— The Harvester • Gene Stratton Porter

... Joyce. "Through barb-wire fences, over ploughed fields and into blackberry briers. That is how we got so scratched and torn. But we caught the chickens, and brought them back, with feathers flying, and with them squawking at the tops of ...
— The Little Colonel's House Party • Annie Fellows Johnston

... and nearer; for one must come as the wind comes who would approach the Red Admiral. Peter had no paper, so a fly-leaf of his geography would have to do. All athrill, he worked with his bit of pencil; and on the fly-leaf grew the worm-fence with the blackberry bramble climbing along its corners, and the fennel, and the elder bushes near by; and in the foreground the tall thistle, with the butterfly upon it. The Red Admiral is a gourmet; he lingers daintily over his meals; so Peter had ...
— The Purple Heights • Marie Conway Oemler

... Crowding years in one brief moon, When all things I heard or saw, Me, their master, waited for! I was rich in flowers and trees, Humming-birds and honey-bees; For my sport the squirrel played, Plied the snouted mole his spade; For my taste the blackberry cone Purpled over hedge and stone; Laughed the brook for my delight, Through the day and through the night; Whispering at the garden wall, Talked with ...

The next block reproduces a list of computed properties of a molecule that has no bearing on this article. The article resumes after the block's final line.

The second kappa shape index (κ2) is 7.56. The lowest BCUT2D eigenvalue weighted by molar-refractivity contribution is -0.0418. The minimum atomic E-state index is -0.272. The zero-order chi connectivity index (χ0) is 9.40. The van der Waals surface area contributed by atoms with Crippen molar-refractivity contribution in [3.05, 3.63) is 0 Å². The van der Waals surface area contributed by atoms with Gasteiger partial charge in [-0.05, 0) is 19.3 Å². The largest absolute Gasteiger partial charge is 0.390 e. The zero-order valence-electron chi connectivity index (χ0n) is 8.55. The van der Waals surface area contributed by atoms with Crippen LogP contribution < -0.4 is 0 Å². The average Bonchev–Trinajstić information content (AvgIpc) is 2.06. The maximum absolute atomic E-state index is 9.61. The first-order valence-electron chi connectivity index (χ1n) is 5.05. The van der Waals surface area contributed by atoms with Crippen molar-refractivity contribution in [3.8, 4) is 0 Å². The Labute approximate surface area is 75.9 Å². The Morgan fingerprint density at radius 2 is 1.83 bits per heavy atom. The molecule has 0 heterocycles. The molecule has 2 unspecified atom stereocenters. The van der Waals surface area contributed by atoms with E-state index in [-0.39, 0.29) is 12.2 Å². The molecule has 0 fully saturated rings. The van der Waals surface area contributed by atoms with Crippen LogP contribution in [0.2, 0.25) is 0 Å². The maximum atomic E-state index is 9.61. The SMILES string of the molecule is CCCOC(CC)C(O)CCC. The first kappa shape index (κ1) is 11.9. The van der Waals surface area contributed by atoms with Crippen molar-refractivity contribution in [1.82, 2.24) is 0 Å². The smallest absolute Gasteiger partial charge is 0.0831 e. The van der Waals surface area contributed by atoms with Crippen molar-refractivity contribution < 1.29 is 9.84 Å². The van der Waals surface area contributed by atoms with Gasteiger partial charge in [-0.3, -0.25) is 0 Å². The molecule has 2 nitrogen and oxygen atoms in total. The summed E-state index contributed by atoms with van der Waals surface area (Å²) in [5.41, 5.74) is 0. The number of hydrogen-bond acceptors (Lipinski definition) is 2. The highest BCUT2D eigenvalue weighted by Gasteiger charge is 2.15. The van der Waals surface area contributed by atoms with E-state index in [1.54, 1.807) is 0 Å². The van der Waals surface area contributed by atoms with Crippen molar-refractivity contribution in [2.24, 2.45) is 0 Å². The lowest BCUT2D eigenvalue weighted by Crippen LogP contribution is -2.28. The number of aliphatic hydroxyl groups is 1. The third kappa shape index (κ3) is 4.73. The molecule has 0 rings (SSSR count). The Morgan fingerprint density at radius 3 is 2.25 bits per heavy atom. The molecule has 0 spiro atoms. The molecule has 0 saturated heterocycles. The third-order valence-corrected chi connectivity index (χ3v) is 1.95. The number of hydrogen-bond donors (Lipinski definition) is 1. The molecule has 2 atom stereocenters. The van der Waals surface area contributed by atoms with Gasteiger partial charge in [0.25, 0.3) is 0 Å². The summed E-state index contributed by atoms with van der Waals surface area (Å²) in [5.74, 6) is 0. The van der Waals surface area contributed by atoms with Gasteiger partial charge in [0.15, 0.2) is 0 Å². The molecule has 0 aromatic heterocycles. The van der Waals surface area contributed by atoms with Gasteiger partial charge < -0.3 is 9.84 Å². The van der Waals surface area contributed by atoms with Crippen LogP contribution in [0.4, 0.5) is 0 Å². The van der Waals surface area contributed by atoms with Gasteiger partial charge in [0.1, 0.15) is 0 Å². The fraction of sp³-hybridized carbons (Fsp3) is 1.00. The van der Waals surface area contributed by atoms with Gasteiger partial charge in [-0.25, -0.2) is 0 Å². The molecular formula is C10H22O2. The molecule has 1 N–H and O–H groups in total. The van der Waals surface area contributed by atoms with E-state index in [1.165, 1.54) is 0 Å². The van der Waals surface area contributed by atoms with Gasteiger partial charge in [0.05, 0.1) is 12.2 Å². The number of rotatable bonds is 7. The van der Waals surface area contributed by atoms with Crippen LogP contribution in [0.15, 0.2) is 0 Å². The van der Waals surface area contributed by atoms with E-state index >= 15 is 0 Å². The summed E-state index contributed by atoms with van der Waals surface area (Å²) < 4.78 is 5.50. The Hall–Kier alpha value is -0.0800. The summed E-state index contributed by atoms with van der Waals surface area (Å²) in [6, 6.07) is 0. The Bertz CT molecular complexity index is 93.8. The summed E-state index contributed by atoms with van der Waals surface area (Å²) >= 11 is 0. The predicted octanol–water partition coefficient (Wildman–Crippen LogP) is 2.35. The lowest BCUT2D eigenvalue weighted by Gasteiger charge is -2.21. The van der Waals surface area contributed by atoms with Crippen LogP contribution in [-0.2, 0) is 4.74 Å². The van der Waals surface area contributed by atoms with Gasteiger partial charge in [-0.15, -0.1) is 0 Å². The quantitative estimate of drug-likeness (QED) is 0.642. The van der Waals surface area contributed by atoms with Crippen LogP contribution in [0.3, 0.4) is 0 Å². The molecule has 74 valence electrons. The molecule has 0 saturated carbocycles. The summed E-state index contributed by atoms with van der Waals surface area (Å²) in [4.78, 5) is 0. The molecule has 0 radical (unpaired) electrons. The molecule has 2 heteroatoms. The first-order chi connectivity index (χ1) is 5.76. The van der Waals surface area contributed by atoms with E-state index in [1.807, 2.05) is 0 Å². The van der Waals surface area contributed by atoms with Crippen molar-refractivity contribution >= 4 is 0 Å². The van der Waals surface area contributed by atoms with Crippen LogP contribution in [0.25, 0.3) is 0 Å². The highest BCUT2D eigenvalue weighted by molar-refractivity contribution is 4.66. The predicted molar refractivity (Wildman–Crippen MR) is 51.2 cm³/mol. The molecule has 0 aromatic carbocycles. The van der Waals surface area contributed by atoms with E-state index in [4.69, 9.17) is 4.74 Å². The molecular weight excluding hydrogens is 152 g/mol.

— Twilight Stories • Various

... in about an acre of ground, and situated about a mile outside the town of Mugsborough. It stood back nearly two hundred yards from the main road and was reached by means of a by-road or lane, on each side of which was a hedge formed of hawthorn trees and blackberry bushes. This house had been unoccupied for many years and it was now being altered and renovated for its new owner by the firm of Rushton & Co., ...
— The Ragged Trousered Philanthropists • Robert Tressell

... shoulder and called his two silvery-coated dogs to heel; then he started to descend the slope, the November sunlight dancing on the polished gun-barrels. Down through the scrubby thickets he strode; burr and thorn scraped his canvas jacket, blackberry-vines caught at elbow and knee. With an unfeigned scowl he kept his eyes on Jocelyn, who was still pottering on the stream's bank, but when Jocelyn heard him come crackling through the stubble and looked up the scowl faded, leaving Gordon's face ...
— A Young Man in a Hurry - and Other Short Stories • Robert W. Chambers

... Sherbet—lemon, orange, pineapple, raspberry. Rice pudding, plain with fruit sauce, rice with raisins. Tapioca pudding with apples or fruit. Bread pudding. Cottage pudding, lemon sauce or fruit sauce. Banana pudding. Sliced peaches with cream. Pie-apple, blueberry, blackberry. Cornstarch pudding. ...